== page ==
Why I don't like the term 'digital native'

October 2007

I don't like the term 'digital native'. It's not that there aren't generational differences or that there isn't something in the concept: it's more that it strikes me of being a horrible simplification of what is actually going on.

My first issue with the term is that it is very poorly defined. How do I tell if somebody is a digital native? Indeed, am I one? (Oh, and do people really exist who print out all their e-mail rather than reading it on the screen?) If it is based on technology exposure and use, are there different types of digital natives? An obsessed computer game player might not be a MySpace addict and vice-versa. Is the concept about literacies more than computer usage?

Or would the definition be more meaningful if it were related to psychology instead? Do you require some sort of addiction to instant gratification to be a digital native? A tendency towards continuous partial attention? A certain lack of fear of experimenting and failing at things? A preference for inference over deduction and dislike of learning step-by-step? And are these things independent or not? Can one prefer 'random access' but not operate at twitch speed? Is there a binary divide or are there different degrees of ‘digital nativeness’? There's also the question of whether there is there a definite link between technology exposure and these psychological aspects. It's perfectly plausible that playing lots of computer games when young might change your brain, but that's different from it actually being true.

The next thing that bothers me is that much of the evidence of prevalence of digital nativeness in our youth is anecdotal. Somebody's kid has twenty windows open at once on their computer, or a student listens to music while doing their homework (didn't we do that fifteen years ago?). We know pretty much everyone of a certain age uses MySpace and a few other things certainly, but I haven't seen anything at the type of level of detail that really tells us what the situation is. Without a sensible way of deciding if somebody is a digital native or not, then it's also hard to tell the extent to which digital natives exist in other generations. I've certainly got friends of my age who are constanly on facebook, who play lots of computer games or who find it hard to put their mobile phone down. Teenagers don't necessarily have a monopoly on such things. I'm a little bit sceptical too because some of my own (equally anecdotal) experience. I remember a couple of years ago discovering that nobody in my class of first year students had heard of wikipedia. One of my students didn't have a clue what to do when I told the class to open the web browser and go a particular URL. I've also encountered teenagers who didn't live on a diet of computer games and are slightly nervous about using computers.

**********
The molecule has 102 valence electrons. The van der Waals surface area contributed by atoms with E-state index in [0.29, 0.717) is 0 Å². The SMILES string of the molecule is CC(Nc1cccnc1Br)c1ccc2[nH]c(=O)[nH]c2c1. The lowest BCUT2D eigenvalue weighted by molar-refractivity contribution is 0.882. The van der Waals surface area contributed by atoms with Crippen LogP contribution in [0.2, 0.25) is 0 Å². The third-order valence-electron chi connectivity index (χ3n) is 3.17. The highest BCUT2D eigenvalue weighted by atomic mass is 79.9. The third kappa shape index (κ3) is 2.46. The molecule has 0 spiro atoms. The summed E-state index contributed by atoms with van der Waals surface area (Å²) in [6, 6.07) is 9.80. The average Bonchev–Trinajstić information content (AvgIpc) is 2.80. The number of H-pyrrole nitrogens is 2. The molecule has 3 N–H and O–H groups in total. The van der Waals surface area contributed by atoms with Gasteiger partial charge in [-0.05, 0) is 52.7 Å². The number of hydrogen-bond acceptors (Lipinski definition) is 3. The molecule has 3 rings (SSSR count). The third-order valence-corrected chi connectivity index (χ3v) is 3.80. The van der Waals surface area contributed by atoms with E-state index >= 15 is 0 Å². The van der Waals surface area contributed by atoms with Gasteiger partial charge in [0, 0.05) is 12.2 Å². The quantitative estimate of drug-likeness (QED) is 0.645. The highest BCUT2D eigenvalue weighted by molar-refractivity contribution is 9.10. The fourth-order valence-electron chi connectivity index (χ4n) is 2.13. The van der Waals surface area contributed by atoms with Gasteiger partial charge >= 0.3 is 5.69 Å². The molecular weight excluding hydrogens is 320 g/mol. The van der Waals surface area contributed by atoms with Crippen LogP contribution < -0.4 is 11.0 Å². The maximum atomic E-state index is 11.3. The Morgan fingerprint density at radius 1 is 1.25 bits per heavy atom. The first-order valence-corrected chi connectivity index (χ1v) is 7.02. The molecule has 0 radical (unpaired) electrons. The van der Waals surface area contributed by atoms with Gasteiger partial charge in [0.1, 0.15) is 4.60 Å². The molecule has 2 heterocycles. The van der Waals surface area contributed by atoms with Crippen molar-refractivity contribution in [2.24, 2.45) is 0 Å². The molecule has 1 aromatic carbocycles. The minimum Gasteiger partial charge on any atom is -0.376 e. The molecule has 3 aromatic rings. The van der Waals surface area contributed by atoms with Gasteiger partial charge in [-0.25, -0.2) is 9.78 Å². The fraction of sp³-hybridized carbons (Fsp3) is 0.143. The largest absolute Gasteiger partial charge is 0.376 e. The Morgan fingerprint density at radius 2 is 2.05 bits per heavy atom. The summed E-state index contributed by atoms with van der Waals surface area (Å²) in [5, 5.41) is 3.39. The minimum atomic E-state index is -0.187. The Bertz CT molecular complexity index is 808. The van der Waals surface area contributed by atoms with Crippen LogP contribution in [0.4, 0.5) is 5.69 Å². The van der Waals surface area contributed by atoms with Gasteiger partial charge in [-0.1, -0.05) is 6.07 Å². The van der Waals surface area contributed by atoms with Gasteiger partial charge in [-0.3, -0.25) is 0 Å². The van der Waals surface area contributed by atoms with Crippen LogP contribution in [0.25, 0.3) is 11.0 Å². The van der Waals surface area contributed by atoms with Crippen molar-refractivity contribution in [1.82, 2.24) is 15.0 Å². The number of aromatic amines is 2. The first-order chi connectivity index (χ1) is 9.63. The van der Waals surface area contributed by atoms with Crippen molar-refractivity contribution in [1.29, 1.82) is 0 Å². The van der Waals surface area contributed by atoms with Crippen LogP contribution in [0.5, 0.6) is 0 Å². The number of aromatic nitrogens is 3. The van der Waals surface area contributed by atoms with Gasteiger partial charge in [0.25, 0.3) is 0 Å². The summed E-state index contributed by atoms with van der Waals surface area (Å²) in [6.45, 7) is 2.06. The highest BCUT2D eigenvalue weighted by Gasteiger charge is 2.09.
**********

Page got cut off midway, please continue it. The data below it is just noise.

Supposing that we can come with a sensible way to frame digital nativeness, which I don't think is inconceivable. Then, we have the issue of whether there are differences in how we should teach digital natives compared to digital immigrants. Again, I get frustrated by the lack of concrete evidence that I've been able to find (if there is any, then I'd love to know!). My instinct is that engaging activities and quick feedback cycles would probably be appreciated by everyone. The digital natives might just be less tolerant of bad teaching. It's also important to realise that many computers games may be ‘random-access’ in some senses but highly structured in others. Proper research is important because without it, there's a danger that the digital immigrants will read that digital natives behave in a certain way, and then make incorrect inferences - the ‘they send texts a lot, therefore we much teach by text’ syndrome. Personally, I feel that from a practical perspective, if you do want to figure out how to teach digital natives, then you probably have to try to become one, rather than observe from afar. Otherwise, it's a bit like trying to understand French culture without ever having learned any of the French language.

Even if there is a difference, there's the political issue of how you deal with such a difference. Do you have separate classes or forever discriminate against people not privileged enough to have had access to computers during their youth or who are re-entering education at any older age? Also to what extent should we preparing our students for the huge majority of workplaces that aren’t yet ‘digital native’-friendly? Just as importantly, although you may learn useful things from computer games and the like, it's not totally clear that every aspect of digital nativeness is automatically to be desired. Mindfulness has its place, a certain appreciation of when delayed gratification is worthwhile is worth learning and multitasking often reduces productivity. Sometimes it’s better to stop and think about what caused that bug rather than putting the debuggeronto it, or to think about the issue that everybody is blogging about rather than just reading what everybody says in search of the holy grail. Maybe it’s better to concentrate on the conversation you’re having with the person in front of you than to answer your mobile. If this phenomenon is partly some sort of Skinnerian addiction, then maybe we shouldn't be encouraging it - we might want to avoid the ‘institutionalisation of short attention span’. If they are having withdrawal symptoms, it’s not surprising that today’s generation don’t like the slow place of much teaching. Students may not like following through logical arguments, but is that a good reason why they shouldn’t learn to do so?